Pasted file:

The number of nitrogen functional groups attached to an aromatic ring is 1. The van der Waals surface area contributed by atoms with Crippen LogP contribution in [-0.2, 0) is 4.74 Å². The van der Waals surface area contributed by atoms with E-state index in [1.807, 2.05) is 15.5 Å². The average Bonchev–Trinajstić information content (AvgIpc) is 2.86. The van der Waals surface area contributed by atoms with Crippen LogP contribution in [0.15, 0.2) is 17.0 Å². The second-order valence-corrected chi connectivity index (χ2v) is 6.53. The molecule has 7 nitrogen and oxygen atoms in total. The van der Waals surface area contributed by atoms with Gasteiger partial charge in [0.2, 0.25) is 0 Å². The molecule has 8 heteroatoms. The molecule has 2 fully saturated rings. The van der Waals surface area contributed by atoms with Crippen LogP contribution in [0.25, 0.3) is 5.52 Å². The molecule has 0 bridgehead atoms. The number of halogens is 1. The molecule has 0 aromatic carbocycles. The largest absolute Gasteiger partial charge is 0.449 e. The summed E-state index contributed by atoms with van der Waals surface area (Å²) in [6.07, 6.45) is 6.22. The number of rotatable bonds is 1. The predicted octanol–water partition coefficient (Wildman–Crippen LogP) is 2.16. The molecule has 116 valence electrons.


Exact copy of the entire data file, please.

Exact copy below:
The number of nitrogen functional groups attached to an aromatic ring is 1. The van der Waals surface area contributed by atoms with Crippen LogP contribution in [-0.2, 0) is 4.74 Å². The van der Waals surface area contributed by atoms with E-state index in [1.807, 2.05) is 15.5 Å². The average Bonchev–Trinajstić information content (AvgIpc) is 2.86. The van der Waals surface area contributed by atoms with Crippen LogP contribution in [0.15, 0.2) is 17.0 Å². The second-order valence-corrected chi connectivity index (χ2v) is 6.53. The molecule has 7 nitrogen and oxygen atoms in total. The van der Waals surface area contributed by atoms with Gasteiger partial charge in [0.2, 0.25) is 0 Å². The molecule has 8 heteroatoms. The molecule has 2 fully saturated rings. The van der Waals surface area contributed by atoms with Crippen LogP contribution in [0.25, 0.3) is 5.52 Å². The molecule has 0 bridgehead atoms. The number of halogens is 1. The molecule has 0 aromatic carbocycles. The largest absolute Gasteiger partial charge is 0.449 e. The summed E-state index contributed by atoms with van der Waals surface area (Å²) in [6.07, 6.45) is 6.22. The number of rotatable bonds is 1. The predicted octanol–water partition coefficient (Wildman–Crippen LogP) is 2.16. The molecule has 116 valence electrons.